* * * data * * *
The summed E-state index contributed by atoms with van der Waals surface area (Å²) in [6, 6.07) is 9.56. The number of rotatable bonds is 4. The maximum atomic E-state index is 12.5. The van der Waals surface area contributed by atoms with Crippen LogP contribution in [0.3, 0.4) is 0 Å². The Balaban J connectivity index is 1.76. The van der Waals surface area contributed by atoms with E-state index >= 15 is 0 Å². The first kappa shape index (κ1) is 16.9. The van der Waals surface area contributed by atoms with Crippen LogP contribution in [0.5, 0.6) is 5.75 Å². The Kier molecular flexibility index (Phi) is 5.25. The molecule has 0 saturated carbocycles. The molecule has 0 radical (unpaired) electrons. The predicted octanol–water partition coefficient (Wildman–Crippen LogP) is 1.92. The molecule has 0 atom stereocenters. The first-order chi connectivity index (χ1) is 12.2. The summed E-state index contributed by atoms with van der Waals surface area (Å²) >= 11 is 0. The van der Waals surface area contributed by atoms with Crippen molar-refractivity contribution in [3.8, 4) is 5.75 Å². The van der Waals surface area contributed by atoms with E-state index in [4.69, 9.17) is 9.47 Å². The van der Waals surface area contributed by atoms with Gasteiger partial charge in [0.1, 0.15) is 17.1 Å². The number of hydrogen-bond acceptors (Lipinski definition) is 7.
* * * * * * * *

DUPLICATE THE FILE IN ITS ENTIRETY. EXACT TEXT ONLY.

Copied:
The summed E-state index contributed by atoms with van der Waals surface area (Å²) in [6, 6.07) is 9.56. The number of rotatable bonds is 4. The maximum atomic E-state index is 12.5. The van der Waals surface area contributed by atoms with Crippen LogP contribution in [0.3, 0.4) is 0 Å². The Balaban J connectivity index is 1.76. The van der Waals surface area contributed by atoms with E-state index >= 15 is 0 Å². The first kappa shape index (κ1) is 16.9. The van der Waals surface area contributed by atoms with Crippen LogP contribution in [0.5, 0.6) is 5.75 Å². The Kier molecular flexibility index (Phi) is 5.25. The molecule has 0 saturated carbocycles. The molecule has 0 radical (unpaired) electrons. The predicted octanol–water partition coefficient (Wildman–Crippen LogP) is 1.92. The molecule has 0 atom stereocenters. The first-order chi connectivity index (χ1) is 12.2. The summed E-state index contributed by atoms with van der Waals surface area (Å²) >= 11 is 0. The van der Waals surface area contributed by atoms with Crippen molar-refractivity contribution in [3.8, 4) is 5.75 Å². The van der Waals surface area contributed by atoms with E-state index in [4.69, 9.17) is 9.47 Å². The van der Waals surface area contributed by atoms with Gasteiger partial charge in [0.1, 0.15) is 17.1 Å². The number of hydrogen-bond acceptors (Lipinski definition) is 7.